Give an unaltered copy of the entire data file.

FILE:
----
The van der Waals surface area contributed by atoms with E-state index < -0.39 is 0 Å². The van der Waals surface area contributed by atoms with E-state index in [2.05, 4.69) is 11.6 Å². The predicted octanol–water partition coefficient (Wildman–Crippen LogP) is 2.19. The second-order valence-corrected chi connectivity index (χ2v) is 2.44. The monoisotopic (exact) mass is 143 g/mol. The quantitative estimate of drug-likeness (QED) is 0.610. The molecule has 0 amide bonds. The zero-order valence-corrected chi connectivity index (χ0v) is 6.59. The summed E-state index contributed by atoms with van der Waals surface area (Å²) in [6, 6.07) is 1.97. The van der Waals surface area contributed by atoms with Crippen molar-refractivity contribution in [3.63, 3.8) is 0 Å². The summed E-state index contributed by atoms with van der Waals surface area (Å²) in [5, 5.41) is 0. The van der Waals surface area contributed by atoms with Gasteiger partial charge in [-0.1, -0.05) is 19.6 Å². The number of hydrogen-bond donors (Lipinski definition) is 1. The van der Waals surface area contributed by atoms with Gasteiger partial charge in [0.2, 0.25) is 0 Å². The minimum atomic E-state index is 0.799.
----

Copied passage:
The van der Waals surface area contributed by atoms with E-state index < -0.39 is 0 Å². The van der Waals surface area contributed by atoms with E-state index in [2.05, 4.69) is 11.6 Å². The predicted octanol–water partition coefficient (Wildman–Crippen LogP) is 2.19. The second-order valence-corrected chi connectivity index (χ2v) is 2.44. The monoisotopic (exact) mass is 143 g/mol. The quantitative estimate of drug-likeness (QED) is 0.610. The molecule has 0 amide bonds. The zero-order valence-corrected chi connectivity index (χ0v) is 6.59. The summed E-state index contributed by atoms with van der Waals surface area (Å²) in [6, 6.07) is 1.97. The van der Waals surface area contributed by atoms with Crippen molar-refractivity contribution in [3.63, 3.8) is 0 Å². The summed E-state index contributed by atoms with van der Waals surface area (Å²) in [5, 5.41) is 0. The van der Waals surface area contributed by atoms with Gasteiger partial charge in [-0.1, -0.05) is 19.6 Å². The number of hydrogen-bond donors (Lipinski definition) is 1. The van der Waals surface area contributed by atoms with Gasteiger partial charge in [0.2, 0.25) is 0 Å². The minimum atomic E-state index is 0.799.